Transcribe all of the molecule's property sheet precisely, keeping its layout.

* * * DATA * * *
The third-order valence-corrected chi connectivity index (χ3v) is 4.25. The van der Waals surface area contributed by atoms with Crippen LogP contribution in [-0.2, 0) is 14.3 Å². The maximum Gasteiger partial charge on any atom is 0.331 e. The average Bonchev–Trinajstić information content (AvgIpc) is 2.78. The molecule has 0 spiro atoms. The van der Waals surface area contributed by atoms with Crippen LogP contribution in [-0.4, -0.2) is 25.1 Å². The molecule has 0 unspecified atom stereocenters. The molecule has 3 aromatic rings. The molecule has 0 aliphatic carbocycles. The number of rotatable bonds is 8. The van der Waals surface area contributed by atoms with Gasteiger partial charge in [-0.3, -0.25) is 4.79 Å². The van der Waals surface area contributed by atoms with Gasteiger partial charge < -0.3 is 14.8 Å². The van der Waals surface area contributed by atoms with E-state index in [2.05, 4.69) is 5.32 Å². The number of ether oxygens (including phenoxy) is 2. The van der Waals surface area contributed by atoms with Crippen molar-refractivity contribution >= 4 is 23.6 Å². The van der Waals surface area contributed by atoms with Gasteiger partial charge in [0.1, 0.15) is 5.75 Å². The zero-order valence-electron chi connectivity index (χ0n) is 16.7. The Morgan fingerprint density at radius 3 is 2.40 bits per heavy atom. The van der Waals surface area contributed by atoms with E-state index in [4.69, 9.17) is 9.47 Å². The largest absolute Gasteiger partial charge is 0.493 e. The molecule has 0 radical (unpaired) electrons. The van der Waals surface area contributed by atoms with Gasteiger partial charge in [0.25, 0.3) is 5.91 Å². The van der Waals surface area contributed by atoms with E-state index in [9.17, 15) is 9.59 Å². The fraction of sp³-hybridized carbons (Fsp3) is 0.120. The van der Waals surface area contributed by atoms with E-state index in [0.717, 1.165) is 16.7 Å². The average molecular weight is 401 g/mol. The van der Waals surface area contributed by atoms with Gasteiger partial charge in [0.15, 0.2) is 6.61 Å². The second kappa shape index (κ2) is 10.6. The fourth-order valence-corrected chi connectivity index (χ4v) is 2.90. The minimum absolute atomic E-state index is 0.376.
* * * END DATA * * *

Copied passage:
The third-order valence-corrected chi connectivity index (χ3v) is 4.25. The van der Waals surface area contributed by atoms with Crippen LogP contribution in [-0.2, 0) is 14.3 Å². The maximum Gasteiger partial charge on any atom is 0.331 e. The average Bonchev–Trinajstić information content (AvgIpc) is 2.78. The molecule has 0 spiro atoms. The van der Waals surface area contributed by atoms with Crippen LogP contribution in [-0.4, -0.2) is 25.1 Å². The molecule has 0 unspecified atom stereocenters. The molecule has 3 aromatic rings. The molecule has 0 aliphatic carbocycles. The number of rotatable bonds is 8. The van der Waals surface area contributed by atoms with Gasteiger partial charge in [-0.3, -0.25) is 4.79 Å². The van der Waals surface area contributed by atoms with Gasteiger partial charge < -0.3 is 14.8 Å². The van der Waals surface area contributed by atoms with E-state index in [2.05, 4.69) is 5.32 Å². The number of ether oxygens (including phenoxy) is 2. The van der Waals surface area contributed by atoms with Crippen molar-refractivity contribution >= 4 is 23.6 Å². The van der Waals surface area contributed by atoms with Gasteiger partial charge in [0.1, 0.15) is 5.75 Å². The zero-order valence-electron chi connectivity index (χ0n) is 16.7. The Morgan fingerprint density at radius 3 is 2.40 bits per heavy atom. The van der Waals surface area contributed by atoms with E-state index in [4.69, 9.17) is 9.47 Å². The largest absolute Gasteiger partial charge is 0.493 e. The molecule has 0 radical (unpaired) electrons. The van der Waals surface area contributed by atoms with Gasteiger partial charge in [0.25, 0.3) is 5.91 Å². The van der Waals surface area contributed by atoms with E-state index in [9.17, 15) is 9.59 Å². The fraction of sp³-hybridized carbons (Fsp3) is 0.120. The van der Waals surface area contributed by atoms with E-state index in [0.717, 1.165) is 16.7 Å². The average molecular weight is 401 g/mol. The van der Waals surface area contributed by atoms with Gasteiger partial charge in [0.15, 0.2) is 6.61 Å². The second kappa shape index (κ2) is 10.6. The fourth-order valence-corrected chi connectivity index (χ4v) is 2.90. The minimum absolute atomic E-state index is 0.376.